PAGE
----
Budget Summary 2022

A breakdown of the Budget for 2022 and what it means for you

  • Budget

Today the Minister for Finance, Pascal Donoghue, and Minister for Public Expenditure & Reform, Michael McGrath, have announced Budget 2022. 

The national Debt is on track to reach €240bn, however, a strong recovery has helped stabilise the outlook and create a strong sense of positivity. Unemployment levels continue to fall, and near full employment is expected by the summer of 2022. 

Taxation receipts have again been stronger than expected and allows more of a giveaway budget than previously expected. 

Personal 

  • The retention of existing income tax rates (of 20% and 40%) 
  • Tax bands have increased by €1500 to €36,800 for single individuals and €45,800 for married single earner couples. 
  • An increase in the personal, earned and PAYE credits by €50 to €1,700 each. 
  • Universal Social Charge - ceiling of second rate band increases from €20,687 to €21,295 
  • Minimum wage rises 30 cent to €10.50 per hour 
  • Income tax deduction amounting to 30% of vouched expenses for heat, electricity and broadband incurred while working from home 
  • The maximum amount someone will pay for approved prescribed medicine under the Drugs Repayment Scheme will be cut from €114 a month to €100 

Employment and Business supports 

  • Employment Wage Subsidy Scheme will remain in place, in a graduated format, until 30 April, 2022 - the scheme will close to new employers from 1 January, 2022 
  • Extra funding will be allocated to the Covid Credit Guarantee Scheme which provides low cost loans for businesses who were negatively impacted by COVID.  

Corporation Tax 

  • Corporation Tax will remain at 12.5% for businesses with a turnover of less than €750m 
  • For businesses with a turnover of over €750m Corporation Tax will increase to 15% 
  • Digital Gaming Sector – There will be a new credit available to companies in the digital gaming sector. A company that incurs qualifying expenditure on design, production and testing of digital games can receive a tax credit of 32% on expenditure (min. spend of €100k per project & up to €25m max per project). European State aid approval required for this credit. 

VAT 

  • Reduced VAT rate of 9% for the hospitality sector will remain in place to the end of August 2022 

Housing 

  • Landlords allowed relief for pre-letting expenses for a further three years to encourage more vacant homes back to the market.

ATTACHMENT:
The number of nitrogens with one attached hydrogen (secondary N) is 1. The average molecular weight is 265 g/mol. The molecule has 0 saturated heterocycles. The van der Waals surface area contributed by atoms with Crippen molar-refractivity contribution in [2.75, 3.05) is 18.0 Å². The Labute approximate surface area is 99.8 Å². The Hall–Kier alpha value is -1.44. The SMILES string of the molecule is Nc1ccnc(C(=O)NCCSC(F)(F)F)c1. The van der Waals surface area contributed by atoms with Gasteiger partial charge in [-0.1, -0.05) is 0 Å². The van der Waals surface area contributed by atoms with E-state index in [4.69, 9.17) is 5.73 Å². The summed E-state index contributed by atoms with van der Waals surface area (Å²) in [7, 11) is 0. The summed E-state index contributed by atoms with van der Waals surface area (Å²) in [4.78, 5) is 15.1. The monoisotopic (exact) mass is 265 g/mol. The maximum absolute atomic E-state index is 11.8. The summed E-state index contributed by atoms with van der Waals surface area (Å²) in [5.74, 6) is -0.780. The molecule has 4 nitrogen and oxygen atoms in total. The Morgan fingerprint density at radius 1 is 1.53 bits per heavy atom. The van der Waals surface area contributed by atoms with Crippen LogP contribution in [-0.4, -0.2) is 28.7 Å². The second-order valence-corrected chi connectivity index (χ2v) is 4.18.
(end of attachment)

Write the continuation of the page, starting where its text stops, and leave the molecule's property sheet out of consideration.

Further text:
• The Enhanced Help to Buy Scheme will be extended to the 31st of December 2022 

Electric Vehicles 

  • €5,000 relief for Battery Electric Vehicles until 2023 
  • The BIK exemption for battery electric vehicles will be extended out to 2025 with a tapering effect on the vehicle value. This measure will take effect from 2023. For BIK purposes, the original market value of an electric vehicle will be reduced by €35,000 for 2023; €20,000 for 2024; and €10,000 for 2025. 

In reality, this means a €50k car bought now will be subject to BIK charge of approximately €5,000 per year in 2025. 

Social Related Payments and Benefits 

  • €5 increase in State pension confirmed. 
  • €5 increase in weekly social welfare payments  
  • Parents Benefit will now be paid for 7 weeks from July 2022 (an increase of 2 weeks) 
  • National Childcare Scheme Universal subsidy will be extended to all children aged up to 15 
  • The Living Alone Allowance will increase by €3 per week (for those who are on pensions) 
  • The Back to school Allowance will increase by €10 

Stealth Taxes 

  • The cost of the price of cigarettes has increased by 50 cents bringing cigarettes to almost €15.  
  • Carbon Tax increases across all fossil fuels  in the bid to cut our emissions in half by 2030 

Conclusion 

Much of Budget 2022 was leaked to the press over the past 6 weeks so there weren’t many surprises. 

Changes to the BIK rules for electric vehicles were not mentioned in the speech, however, likely many of the “not nice” things made it to the printed version. 

Some great plans emerging to assist new businesses and encourage further growth in the enterprise sector such as the €10 million allocated to the Digital transformation Fund to encourage businesses to move online and digitalise, along with a new €90 million Innovation Equity Fund which encourages early-stage companies with potential to scale up.  

As always, we will need to see the contents of the Finance act 2022, where changes, additions and amendments to today’s budget are finalised. We will provide further updated when this in published next month. 

Author

John Bell

Director

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